Diana Markosian is a photographer, writer, and filmmaker who creates work exploring her Armenian heritage and concepts of memory. In June 2016, she was announced as one of the newest Magnum Nominees. Below, she speaks with LensCulture Managing Editor Alexander Strecker about the development of her photo projects, her experience with Magnum thus far, and her breakthrough series, “Inventing My Father.”
LC: Your introduction to photography came in journalism graduate school. What resonated with you about the camera—about image-making rather than telling stories through words?
DM: Photography allowed me to be myself: I didn’t have to force things. I could take the time to learn things about the people and place I was in and then transmit my feelings in a way I couldn’t with words. My relationship to writing was always a bit different—it never came naturally to me.
LC: You could say you caught a “lucky” break when your work attracted the eye of a Reuters editor while you were in Russia. But I also think we make our own luck. Can you talk about the role chance plays in photography (and in life) and also how we can learn to take advantage of opportunities that are presented to us?
DM: I am not sure if it was luck. I’ve been fortunate, for sure, but I’ve also put myself in situations that most photographers wouldn’t want to find themselves in. I lived in the North Caucasus, away from everyone, for several years at a time when the region was experiencing an insurgency. It was unsafe as a woman. In retrospect, I am not sure what compelled me to be there. And yet, this is where I honed my aesthetic and had a chance to create my first body of work.
I was never commissioned to make any of it, especially the early stuff. I just went and did it. I didn’t have money, but somehow I made it happen. Not much has changed in that regard.
LC: A lot of people commend your work by speaking about the vulnerability it shows. Is that a conscious decision? Can you say more about how you get into a vulnerable space with yourself and your subjects?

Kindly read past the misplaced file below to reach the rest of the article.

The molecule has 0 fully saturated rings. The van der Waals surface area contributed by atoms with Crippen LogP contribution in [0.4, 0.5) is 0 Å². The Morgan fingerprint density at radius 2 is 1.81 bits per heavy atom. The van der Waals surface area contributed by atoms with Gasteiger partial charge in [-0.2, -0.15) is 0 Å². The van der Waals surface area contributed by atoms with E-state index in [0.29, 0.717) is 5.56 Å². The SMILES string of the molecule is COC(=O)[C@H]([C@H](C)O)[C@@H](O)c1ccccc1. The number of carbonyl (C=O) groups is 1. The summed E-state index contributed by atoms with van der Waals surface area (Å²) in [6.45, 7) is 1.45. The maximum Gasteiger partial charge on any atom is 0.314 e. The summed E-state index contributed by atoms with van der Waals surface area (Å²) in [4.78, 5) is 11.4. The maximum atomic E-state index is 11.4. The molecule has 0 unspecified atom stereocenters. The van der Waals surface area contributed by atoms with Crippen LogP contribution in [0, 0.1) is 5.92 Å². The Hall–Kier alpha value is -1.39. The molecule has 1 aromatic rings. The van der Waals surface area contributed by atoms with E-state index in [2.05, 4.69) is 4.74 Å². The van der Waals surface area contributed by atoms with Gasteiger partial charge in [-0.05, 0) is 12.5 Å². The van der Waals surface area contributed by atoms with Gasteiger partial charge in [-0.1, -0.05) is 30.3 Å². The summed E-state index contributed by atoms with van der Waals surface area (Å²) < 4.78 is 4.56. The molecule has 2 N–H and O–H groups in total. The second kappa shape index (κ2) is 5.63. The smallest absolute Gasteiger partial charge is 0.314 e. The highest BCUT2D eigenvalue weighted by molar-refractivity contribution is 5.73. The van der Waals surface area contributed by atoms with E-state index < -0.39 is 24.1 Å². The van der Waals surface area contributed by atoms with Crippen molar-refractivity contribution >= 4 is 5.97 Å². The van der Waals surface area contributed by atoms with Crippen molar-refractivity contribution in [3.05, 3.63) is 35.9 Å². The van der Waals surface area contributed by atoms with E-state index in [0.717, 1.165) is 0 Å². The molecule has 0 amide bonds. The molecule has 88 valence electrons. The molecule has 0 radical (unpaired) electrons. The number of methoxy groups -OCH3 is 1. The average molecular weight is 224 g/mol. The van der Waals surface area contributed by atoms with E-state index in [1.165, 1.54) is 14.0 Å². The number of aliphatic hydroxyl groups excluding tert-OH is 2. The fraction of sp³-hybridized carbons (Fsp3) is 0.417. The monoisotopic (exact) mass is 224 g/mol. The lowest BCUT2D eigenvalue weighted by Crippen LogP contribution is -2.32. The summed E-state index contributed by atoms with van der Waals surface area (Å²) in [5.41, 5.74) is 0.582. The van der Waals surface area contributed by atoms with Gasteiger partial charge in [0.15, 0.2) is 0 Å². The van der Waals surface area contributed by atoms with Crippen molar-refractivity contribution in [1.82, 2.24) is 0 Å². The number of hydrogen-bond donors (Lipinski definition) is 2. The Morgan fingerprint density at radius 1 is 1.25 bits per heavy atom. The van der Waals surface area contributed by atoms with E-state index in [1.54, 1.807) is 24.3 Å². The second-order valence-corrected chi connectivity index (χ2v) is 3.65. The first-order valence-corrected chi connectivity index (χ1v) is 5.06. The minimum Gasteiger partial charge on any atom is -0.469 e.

DM: Being present is being vulnerable to me. I don’t need to be in pain, but I do need to care about what I am photographing. That’s the basic requirement. This goes for both assignment and personal work.
LC: To that point: your breakthrough series, “Inventing My Father,” was an incredibly personal work about your connection with a man you hardly knew. What did making such an intensely intimate series teach you? Did you have trouble following such a unique body of work with other photographs that were inherently less personal?
DM: I tried to shake it off, to move on from it, but I couldn’t. It felt like a movie clip. All I wanted was to turn it off, to do something else, but I found myself coming back to it. I think the experience broke something very deep in me, which has changed the way I see myself and my role as an artist. But it’s one of those things that has become a gift, you know?
Everything I’ve done since has touched upon the subject of memory through routes of the aesthetic, the ideological and the personal.
LC: What is it about Magnum that compelled you to go through the nomination process? What have you learned so far?
DM: Most of my time is spent on the road, away from everyone. I’ve found myself without a real home, or community, and I wanted to change that. It’s still so new, so I am not sure I have perspective on it yet.
LC: Finally, a lot of great photographers say that to pursue photography, it must be the most important thing in your life. Meanwhile, you’re more open-minded. I loved your quote, “I understand that this is what I’m interested in right now and that could change in five years.” I think many creative people feel that way about what they’re doing. Do you still find yourself so open to change, or are you beginning to narrow your focus?
DM: To me, the medium is irrelevant, especially when it limits you, your vision, and your growth as an artist.
I guess from the beginning, I knew that I wanted to create. That was the motivation for me. I’ve been fortunate with the projects I’ve taken on. They’ve allowed me to see the world, to understand myself a bit better, and to give back in a real way.
I am now on to something completely different: filmmaking. It’s terrifying. I know nothing about it, and yet here I am, directing. It’s this sort of feeling of not knowing that excites me. I guess that’s what I am most interested in. If I get too comfortable, if things start to become routine, that’s when I know things are off. I need to change it up, rethink a few things, or just do something else with my life.
—Diana Markosian, interviewed by Alexander Strecker
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